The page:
If you haven't been paying attention to what Phillies left fielder Domonic Brown has been doing this season, now is the time to start. In the first inning of yesterday's game against the Brewers, Brown hit the absolute bejesus out of a Mike Fiers pitch, depositing the ball into the second deck in right field. That was Brown's 16th homer of the season—good for the National League lead—and his eighth in the last nine games. But what's even more impressive than the sheer number of homers that Brown has been hitting lately is the way in which he's been hitting them.
First, there's that gorgeous swing of his, a classic left-handed pull-hitter's swing that is equally graceful and violent. It's the kind of swing that's designed to wrap moonshots around the right-field foul pole. It's the kind of swing that makes people wonder at how hitting a home run can possibly look so easy and effortless.
And then there's Brown's approach at the plate, which includes a whole lot of swinging for the fences and not much else. Brown has drawn only 11 walks on the season, and he finished the month of May with 12 home runs and zero walks. According to Baseball Reference, he is the first player in history to hit more than eight home runs while drawing zero walks in a single month.
That low walk rate may prove problematic for Brown's chances at maintaining this high level of play throughout the season, but it's also part of what has made his recent hot streak so much fun to watch. There will always be something alluring about a player who refuses to be bashful about his desire to put every pitch he sees into the seats. Smart baseball fans understand the importance of working pitch counts and a high on-base percentage, but deep down we all just want to see someone hit the shit out of a baseball, and Brown has more than sated that desire.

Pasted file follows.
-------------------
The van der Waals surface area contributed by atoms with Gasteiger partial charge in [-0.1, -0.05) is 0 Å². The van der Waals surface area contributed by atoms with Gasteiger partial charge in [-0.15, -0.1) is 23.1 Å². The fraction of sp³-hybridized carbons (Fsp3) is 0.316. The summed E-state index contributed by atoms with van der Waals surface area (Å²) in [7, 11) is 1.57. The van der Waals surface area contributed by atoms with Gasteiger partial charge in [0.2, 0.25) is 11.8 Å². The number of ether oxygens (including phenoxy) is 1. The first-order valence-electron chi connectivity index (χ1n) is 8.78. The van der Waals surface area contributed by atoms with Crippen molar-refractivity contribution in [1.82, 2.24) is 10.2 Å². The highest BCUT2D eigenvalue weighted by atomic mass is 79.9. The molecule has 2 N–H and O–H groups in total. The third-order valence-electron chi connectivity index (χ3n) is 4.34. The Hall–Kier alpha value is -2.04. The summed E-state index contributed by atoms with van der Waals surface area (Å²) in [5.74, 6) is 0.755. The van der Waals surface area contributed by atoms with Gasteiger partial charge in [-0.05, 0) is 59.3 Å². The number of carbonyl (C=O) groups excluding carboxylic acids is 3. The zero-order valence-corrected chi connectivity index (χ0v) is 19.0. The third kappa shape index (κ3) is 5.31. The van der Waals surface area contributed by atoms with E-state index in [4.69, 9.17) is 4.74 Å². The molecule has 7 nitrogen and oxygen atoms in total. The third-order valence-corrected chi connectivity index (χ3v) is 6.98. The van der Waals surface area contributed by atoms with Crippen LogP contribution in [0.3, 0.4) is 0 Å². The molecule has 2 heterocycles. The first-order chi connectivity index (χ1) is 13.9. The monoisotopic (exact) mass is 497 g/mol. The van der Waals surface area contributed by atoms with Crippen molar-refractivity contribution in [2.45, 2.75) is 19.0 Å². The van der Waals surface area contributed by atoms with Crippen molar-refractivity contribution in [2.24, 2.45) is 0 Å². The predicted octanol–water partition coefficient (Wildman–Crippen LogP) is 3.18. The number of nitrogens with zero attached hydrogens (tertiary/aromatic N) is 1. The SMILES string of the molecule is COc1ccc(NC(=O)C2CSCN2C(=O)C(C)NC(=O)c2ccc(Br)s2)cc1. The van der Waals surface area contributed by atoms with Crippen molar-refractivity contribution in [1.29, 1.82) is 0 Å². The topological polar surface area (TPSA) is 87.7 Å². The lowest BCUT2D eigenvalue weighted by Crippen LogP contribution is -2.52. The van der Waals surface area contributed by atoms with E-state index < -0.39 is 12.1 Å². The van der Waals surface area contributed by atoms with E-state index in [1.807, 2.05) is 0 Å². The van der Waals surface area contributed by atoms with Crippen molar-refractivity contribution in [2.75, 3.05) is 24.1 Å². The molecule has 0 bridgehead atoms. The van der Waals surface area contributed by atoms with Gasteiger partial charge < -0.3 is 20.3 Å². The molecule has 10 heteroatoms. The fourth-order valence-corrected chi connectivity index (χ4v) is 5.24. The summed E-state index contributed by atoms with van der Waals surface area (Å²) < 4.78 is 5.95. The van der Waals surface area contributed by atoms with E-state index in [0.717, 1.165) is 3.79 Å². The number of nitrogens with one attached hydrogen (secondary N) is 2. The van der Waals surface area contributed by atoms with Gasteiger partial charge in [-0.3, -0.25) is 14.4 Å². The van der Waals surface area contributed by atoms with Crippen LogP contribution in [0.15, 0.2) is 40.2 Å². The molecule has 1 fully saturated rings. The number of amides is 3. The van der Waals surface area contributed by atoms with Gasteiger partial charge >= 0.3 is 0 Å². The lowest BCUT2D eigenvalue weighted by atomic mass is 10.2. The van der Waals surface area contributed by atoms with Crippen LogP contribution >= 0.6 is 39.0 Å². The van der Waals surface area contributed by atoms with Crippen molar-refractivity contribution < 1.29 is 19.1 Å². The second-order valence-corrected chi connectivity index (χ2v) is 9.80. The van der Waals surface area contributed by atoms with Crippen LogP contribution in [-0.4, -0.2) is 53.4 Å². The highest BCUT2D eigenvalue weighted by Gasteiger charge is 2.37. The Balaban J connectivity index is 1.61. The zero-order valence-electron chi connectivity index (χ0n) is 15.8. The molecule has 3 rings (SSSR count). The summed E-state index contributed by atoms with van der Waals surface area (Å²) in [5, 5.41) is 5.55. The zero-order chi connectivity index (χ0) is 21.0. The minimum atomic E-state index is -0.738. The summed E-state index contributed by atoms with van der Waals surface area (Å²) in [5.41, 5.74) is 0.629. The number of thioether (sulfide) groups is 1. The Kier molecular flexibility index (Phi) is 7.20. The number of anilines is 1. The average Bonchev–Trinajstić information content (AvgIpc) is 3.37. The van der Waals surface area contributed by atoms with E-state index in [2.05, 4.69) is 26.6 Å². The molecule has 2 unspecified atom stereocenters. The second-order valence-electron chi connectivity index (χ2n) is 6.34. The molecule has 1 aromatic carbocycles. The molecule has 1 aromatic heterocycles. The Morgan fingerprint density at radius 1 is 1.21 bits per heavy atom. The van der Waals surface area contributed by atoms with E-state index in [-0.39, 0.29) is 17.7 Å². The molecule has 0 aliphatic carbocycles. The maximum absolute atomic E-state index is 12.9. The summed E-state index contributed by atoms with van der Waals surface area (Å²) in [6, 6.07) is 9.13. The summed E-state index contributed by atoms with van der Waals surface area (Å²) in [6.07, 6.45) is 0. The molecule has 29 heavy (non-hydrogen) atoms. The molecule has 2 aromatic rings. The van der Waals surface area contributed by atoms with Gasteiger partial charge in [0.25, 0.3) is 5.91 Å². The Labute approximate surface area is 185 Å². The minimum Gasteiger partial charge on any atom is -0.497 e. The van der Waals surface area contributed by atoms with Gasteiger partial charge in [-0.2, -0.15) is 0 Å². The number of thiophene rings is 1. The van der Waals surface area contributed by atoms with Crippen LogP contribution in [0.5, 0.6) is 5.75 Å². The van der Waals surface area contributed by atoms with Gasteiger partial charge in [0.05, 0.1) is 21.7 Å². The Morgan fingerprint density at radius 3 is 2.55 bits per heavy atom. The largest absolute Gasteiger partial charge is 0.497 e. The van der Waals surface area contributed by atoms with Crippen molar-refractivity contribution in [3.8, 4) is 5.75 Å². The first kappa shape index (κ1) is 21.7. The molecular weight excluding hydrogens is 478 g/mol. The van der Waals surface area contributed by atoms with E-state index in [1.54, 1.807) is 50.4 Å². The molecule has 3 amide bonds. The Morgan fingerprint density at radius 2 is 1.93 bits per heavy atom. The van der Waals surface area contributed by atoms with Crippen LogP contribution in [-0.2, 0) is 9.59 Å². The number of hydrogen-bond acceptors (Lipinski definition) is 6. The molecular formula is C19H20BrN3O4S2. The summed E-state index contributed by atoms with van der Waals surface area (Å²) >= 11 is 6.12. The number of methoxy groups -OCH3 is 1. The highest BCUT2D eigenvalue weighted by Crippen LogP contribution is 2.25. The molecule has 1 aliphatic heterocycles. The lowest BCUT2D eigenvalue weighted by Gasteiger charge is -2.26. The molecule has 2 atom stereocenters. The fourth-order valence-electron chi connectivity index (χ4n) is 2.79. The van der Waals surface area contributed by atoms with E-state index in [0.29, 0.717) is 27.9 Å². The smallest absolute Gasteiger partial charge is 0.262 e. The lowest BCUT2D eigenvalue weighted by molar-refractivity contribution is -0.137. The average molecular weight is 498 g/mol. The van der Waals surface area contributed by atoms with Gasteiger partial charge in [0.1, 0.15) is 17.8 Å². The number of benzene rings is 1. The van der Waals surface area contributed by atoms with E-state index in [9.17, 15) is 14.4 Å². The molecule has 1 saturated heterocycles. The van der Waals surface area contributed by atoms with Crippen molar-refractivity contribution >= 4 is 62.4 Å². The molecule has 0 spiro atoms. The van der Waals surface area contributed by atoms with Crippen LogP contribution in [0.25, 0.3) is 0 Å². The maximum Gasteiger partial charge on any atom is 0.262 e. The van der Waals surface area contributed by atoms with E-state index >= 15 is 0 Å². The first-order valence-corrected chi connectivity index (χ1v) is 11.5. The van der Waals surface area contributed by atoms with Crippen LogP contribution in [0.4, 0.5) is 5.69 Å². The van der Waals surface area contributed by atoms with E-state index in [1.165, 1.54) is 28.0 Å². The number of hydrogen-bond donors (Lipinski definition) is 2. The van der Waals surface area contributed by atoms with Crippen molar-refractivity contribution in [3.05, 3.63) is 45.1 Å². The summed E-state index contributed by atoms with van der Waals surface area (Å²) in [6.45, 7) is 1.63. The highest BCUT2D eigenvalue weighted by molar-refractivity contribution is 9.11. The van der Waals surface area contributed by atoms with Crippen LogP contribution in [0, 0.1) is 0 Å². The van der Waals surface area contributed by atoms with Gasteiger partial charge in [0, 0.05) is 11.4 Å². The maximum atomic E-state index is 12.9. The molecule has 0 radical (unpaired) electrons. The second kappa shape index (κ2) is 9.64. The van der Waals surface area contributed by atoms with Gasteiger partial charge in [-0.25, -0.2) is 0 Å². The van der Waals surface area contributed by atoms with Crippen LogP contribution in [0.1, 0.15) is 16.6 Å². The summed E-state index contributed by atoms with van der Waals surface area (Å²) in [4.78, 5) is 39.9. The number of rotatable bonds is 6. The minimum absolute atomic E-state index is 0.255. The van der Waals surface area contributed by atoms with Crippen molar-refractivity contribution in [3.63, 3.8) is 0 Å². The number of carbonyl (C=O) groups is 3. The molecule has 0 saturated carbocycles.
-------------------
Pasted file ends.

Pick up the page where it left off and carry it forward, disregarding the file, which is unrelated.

Brown's power surge is a surprising one as well, as he never showed any hint that he could hit for this kind of power in his minor league career or during his brief stints in the majors. But Brown and his teammates point to a classic mechanical tweak as the impetus behind his newfound power stroke: a shortened swing. From Philly.com:
A former high school wide receiver offered a scholarship to play at the University of Miami, Brown arrived in the big leagues with long arms, and with it, a long swing. It worked for him in the minor leagues.
"I would get away with it," Brown said, "because pitchers don't have that much movement. Up here, you have to shorten your swing up."
Utley, who lockers a few stalls away from Brown and studies film regularly, has seen the difference in his fellow lefthander's stroke.
"It's noticeable," Utley said. "I think he's in more control than he has been in the past. He's made some adjustments in his stance, where his hands are, and that's probably allowed him to be a little quicker to the baseball, shorter to the baseball. You guys are seeing the results."
Or maybe Brown is hitting simply because he's finally been given some consistent playing time. For years, Brown was regarded as one of the top prospects in baseball, but his hype was at an all-time low coming into this season thanks to the Phillies' willingness to yo-yo him between the big leagues and Triple A for three seasons, never giving him a real shot to prove himself. But now, at long last, Domonic Brown has arrived. And thank god for that, because now we get to watch him do stuff like this: